Hopefully, this will draw more attention and people to the issue just as the FCC is weighing a decision that could further unleash the floodgates to consolidation. In 2003, more than two million people responded when Michael Powell’s FCC tried to sneak through rule changes that would have handed more local media to large conglomerates.

Congress got so many letters and call that they reversed Powell’s move. We expect current FCC chair Kevin Martin to rule in favor of more consolidation later this year. We hope to spark a similar outcry.

Please take the game for a spin:

My best score is 520.


Saturday, October 13, 2007

Bush and the Phone Companies: Partners in Crime

Originally published at Huffington Post

Phone companies have opened a new front in their campaign against the free flow of information. This time they've found a powerful ally in the White House.

AT&T and Verizon have already shown their disdain for free speech and Net Neutrality, and their eagerness to let government spies lurk on our phone calls. Now, their lobbyists have teamed with President George Bush to strong arm Congress into granting full immunity for a disturbing array of illegal and unconstitutional acts.

George Bush

Bush: Siding with AT&T and against the rest of us

A handful of legislators, though, are holding out against the pressure, which is no small feat given the extreme powers behind the amnesty grab.

Money, Politics and the Law

Both Verizon and AT&T spend hundreds of millions of dollars on campaign contributions, congressional junkets, Washington lawyers, lobbyists and PR campaigns.

Much of this political clout is now being focused on one issue: elevating phone companies above the law so they can invade our homes via phone lines, the Internet and other modern communications -- acting as the ultimate gatekeepers against the free flow of information.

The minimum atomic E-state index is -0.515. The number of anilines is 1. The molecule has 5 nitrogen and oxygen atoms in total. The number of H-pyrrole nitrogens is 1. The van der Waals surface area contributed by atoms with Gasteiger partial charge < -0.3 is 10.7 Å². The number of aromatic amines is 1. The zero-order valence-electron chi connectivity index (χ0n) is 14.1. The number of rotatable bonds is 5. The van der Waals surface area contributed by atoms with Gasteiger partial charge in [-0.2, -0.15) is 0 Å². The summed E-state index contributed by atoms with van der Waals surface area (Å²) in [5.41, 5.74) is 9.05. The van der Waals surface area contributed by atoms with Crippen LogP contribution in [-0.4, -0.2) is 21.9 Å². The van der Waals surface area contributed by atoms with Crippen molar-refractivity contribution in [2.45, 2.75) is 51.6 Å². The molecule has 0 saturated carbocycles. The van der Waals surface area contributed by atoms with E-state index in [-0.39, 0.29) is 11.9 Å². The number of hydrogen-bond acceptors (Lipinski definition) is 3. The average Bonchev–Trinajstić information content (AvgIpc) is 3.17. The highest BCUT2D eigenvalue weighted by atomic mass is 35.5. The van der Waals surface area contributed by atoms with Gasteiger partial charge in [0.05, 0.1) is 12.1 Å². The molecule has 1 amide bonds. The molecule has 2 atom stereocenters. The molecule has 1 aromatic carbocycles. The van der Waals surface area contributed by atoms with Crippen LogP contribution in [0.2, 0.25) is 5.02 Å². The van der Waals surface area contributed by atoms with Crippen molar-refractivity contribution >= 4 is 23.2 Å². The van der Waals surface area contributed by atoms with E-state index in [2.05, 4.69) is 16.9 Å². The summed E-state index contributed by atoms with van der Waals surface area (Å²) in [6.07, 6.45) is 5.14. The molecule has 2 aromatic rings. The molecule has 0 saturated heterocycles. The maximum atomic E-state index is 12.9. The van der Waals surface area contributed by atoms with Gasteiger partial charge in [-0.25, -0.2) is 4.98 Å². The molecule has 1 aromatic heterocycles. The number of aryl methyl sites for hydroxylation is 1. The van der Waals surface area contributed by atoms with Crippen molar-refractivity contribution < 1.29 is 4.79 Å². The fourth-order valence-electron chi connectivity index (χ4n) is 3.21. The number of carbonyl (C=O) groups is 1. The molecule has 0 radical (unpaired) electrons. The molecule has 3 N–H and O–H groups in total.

Earlier this year they were caught handing over customer phone records to the National Security Agency (NSA). The phone companies first denied it and then started a quiet campaign with the White House to gain immunity from any lawsuits.

The campaign got a lot louder on Wednesday, when President Bush told reporters that he would veto a new FISA eavesdropping bill that doesn't grant retroactive immunity to the phone companies.

Thus far, about 40 active lawsuits name several telecommunications companies for alleged violations of wiretapping laws. Other suits are in the works, pending this legislation.

A Few Brave Congress People

Despite the intense pressure from lobbyists and the White House, Americans are telling Congress that they're fed up with the abuse.

On Wednesday, some of our representatives showed that they were listening. The House Judiciary Committee voted down an amendment to the FISA bill, which would have granted legal immunity to Verizon and AT&T for an as yet unspecified list of legal violations. (The White House and NSA have thus far refused to reveal to us just how far the phone company legal abuse has gone).

Democrats will bring the bills to the full House for passage next week. The Senate Intelligence Committee will be introducing its own bill. The House move against immunity should serve as a guide for their colleagues in Senate chambers. [See update below]

Telecommunication companies are among the most powerful political donors in the United States. They have also worked hand-in-hand with the Bush administration to whittle away our constitutional freedoms, all the while seeking special policy favors and a rubber stamp for a recent spate of mega-billion-dollar telco mergers.

Protecting Free Speech Everywhere: Democracy's Last Stand

Today's committee vote might be a hopeful sign that their political clout has its limits. But this fight is far from over. Bush is still threatening to veto any legislation that doesn't hold his telco friends above the law.

It begs the question: Why would someone stick out his neck so far to protect such bad actors?

Amnesty for AT&T and Verizon for illegally wiretapping Americans is a stunning example of the ways this White House sides with their corporate benefactors against the most fundamental democratic principles. The Bush administration would rather flout the laws for themselves and other friends in high places than protect the free speech and privacy of law abiding Americans.

Phone companies can't be trusted to act in good faith to protect the free flow of information. The White House can't be trusted to stand with ordinary Americans and the Constitution against its own special interests. Congress must step in to protect our rights to use phones, text messaging and the Internet with policies that keep the lines open, neutral and free of corporate and government gatekeepers.

The fight for these basic freedoms will be fought in Congress. It's time everyone got involved.